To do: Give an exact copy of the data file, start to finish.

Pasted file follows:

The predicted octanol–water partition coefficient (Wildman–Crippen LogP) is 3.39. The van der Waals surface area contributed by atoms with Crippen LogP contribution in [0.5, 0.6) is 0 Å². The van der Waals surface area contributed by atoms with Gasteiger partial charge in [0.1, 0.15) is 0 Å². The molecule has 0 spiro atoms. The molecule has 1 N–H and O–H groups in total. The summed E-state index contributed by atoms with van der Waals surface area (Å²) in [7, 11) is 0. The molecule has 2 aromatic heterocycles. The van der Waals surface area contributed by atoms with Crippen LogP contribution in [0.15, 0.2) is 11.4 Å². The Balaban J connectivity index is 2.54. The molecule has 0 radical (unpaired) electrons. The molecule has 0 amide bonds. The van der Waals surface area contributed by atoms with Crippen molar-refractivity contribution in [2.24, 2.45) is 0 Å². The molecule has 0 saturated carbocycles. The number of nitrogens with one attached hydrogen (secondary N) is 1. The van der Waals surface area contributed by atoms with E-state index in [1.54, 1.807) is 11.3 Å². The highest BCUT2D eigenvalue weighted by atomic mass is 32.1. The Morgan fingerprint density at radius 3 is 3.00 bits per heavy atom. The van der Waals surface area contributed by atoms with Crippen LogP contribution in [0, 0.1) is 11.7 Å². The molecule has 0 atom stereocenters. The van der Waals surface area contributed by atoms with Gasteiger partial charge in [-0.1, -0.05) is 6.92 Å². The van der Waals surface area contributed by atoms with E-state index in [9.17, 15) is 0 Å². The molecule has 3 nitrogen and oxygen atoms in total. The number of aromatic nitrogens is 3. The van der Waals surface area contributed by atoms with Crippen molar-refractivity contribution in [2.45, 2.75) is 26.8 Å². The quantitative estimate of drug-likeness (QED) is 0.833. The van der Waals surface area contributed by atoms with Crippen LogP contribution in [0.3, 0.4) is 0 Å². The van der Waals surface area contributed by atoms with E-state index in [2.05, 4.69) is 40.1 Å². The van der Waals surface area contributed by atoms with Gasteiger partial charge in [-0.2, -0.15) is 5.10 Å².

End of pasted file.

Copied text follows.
The predicted octanol–water partition coefficient (Wildman–Crippen LogP) is 3.39. The van der Waals surface area contributed by atoms with Crippen LogP contribution in [0.5, 0.6) is 0 Å². The van der Waals surface area contributed by atoms with Gasteiger partial charge in [0.1, 0.15) is 0 Å². The molecule has 0 spiro atoms. The molecule has 1 N–H and O–H groups in total. The summed E-state index contributed by atoms with van der Waals surface area (Å²) in [7, 11) is 0. The molecule has 2 aromatic heterocycles. The van der Waals surface area contributed by atoms with Crippen LogP contribution in [0.15, 0.2) is 11.4 Å². The Balaban J connectivity index is 2.54. The molecule has 0 radical (unpaired) electrons. The molecule has 0 amide bonds. The van der Waals surface area contributed by atoms with Crippen molar-refractivity contribution in [2.24, 2.45) is 0 Å². The molecule has 0 saturated carbocycles. The number of nitrogens with one attached hydrogen (secondary N) is 1. The van der Waals surface area contributed by atoms with E-state index in [1.54, 1.807) is 11.3 Å². The highest BCUT2D eigenvalue weighted by atomic mass is 32.1. The Morgan fingerprint density at radius 3 is 3.00 bits per heavy atom. The van der Waals surface area contributed by atoms with Crippen LogP contribution in [0, 0.1) is 11.7 Å². The molecule has 0 atom stereocenters. The van der Waals surface area contributed by atoms with Gasteiger partial charge in [-0.1, -0.05) is 6.92 Å². The van der Waals surface area contributed by atoms with E-state index in [9.17, 15) is 0 Å². The molecule has 3 nitrogen and oxygen atoms in total. The number of aromatic nitrogens is 3. The van der Waals surface area contributed by atoms with Crippen molar-refractivity contribution in [2.45, 2.75) is 26.8 Å². The quantitative estimate of drug-likeness (QED) is 0.833. The van der Waals surface area contributed by atoms with Crippen LogP contribution in [0.3, 0.4) is 0 Å². The van der Waals surface area contributed by atoms with E-state index in [2.05, 4.69) is 40.1 Å². The van der Waals surface area contributed by atoms with Gasteiger partial charge in [-0.2, -0.15) is 5.10 Å².